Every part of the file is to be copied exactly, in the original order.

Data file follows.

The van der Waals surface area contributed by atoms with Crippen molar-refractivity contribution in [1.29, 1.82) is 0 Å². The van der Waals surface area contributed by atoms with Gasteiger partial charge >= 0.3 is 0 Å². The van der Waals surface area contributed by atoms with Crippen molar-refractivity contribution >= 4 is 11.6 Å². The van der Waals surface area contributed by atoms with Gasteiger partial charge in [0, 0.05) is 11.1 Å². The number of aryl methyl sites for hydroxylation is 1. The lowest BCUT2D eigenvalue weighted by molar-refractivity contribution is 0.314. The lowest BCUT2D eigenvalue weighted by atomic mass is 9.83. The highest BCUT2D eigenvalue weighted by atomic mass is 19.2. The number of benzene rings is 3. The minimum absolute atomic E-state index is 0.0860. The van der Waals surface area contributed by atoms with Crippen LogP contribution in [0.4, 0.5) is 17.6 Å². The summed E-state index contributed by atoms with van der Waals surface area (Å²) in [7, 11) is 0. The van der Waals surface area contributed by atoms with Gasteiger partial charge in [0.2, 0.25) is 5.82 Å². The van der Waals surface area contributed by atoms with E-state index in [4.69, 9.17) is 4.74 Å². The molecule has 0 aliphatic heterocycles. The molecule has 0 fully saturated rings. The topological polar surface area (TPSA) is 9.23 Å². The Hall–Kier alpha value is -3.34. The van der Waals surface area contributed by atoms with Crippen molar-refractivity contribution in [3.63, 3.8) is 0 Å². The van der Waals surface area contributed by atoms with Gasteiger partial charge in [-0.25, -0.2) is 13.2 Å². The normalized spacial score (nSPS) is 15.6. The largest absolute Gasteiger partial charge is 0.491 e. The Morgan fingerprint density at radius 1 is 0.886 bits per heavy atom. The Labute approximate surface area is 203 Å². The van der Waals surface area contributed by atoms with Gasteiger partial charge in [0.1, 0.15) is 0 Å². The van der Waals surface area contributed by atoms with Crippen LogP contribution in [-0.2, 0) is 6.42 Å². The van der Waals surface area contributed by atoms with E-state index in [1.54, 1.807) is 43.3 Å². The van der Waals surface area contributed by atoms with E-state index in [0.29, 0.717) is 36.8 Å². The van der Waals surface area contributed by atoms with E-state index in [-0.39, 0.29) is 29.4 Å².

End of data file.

The van der Waals surface area contributed by atoms with Crippen molar-refractivity contribution in [1.29, 1.82) is 0 Å². The van der Waals surface area contributed by atoms with Gasteiger partial charge >= 0.3 is 0 Å². The van der Waals surface area contributed by atoms with Crippen molar-refractivity contribution >= 4 is 11.6 Å². The van der Waals surface area contributed by atoms with Gasteiger partial charge in [0, 0.05) is 11.1 Å². The number of aryl methyl sites for hydroxylation is 1. The lowest BCUT2D eigenvalue weighted by molar-refractivity contribution is 0.314. The lowest BCUT2D eigenvalue weighted by atomic mass is 9.83. The highest BCUT2D eigenvalue weighted by atomic mass is 19.2. The number of benzene rings is 3. The minimum absolute atomic E-state index is 0.0860. The van der Waals surface area contributed by atoms with Crippen LogP contribution in [0.4, 0.5) is 17.6 Å². The summed E-state index contributed by atoms with van der Waals surface area (Å²) in [7, 11) is 0. The van der Waals surface area contributed by atoms with Gasteiger partial charge in [0.2, 0.25) is 5.82 Å². The van der Waals surface area contributed by atoms with E-state index in [4.69, 9.17) is 4.74 Å². The molecule has 0 aliphatic heterocycles. The molecule has 0 fully saturated rings. The topological polar surface area (TPSA) is 9.23 Å². The Hall–Kier alpha value is -3.34. The van der Waals surface area contributed by atoms with Crippen molar-refractivity contribution in [3.63, 3.8) is 0 Å². The van der Waals surface area contributed by atoms with Gasteiger partial charge in [-0.25, -0.2) is 13.2 Å². The normalized spacial score (nSPS) is 15.6. The largest absolute Gasteiger partial charge is 0.491 e. The Morgan fingerprint density at radius 1 is 0.886 bits per heavy atom. The Labute approximate surface area is 203 Å². The van der Waals surface area contributed by atoms with Gasteiger partial charge in [0.1, 0.15) is 0 Å². The van der Waals surface area contributed by atoms with Crippen LogP contribution in [-0.2, 0) is 6.42 Å². The van der Waals surface area contributed by atoms with E-state index in [1.54, 1.807) is 43.3 Å². The van der Waals surface area contributed by atoms with E-state index in [0.29, 0.717) is 36.8 Å². The van der Waals surface area contributed by atoms with E-state index in [-0.39, 0.29) is 29.4 Å².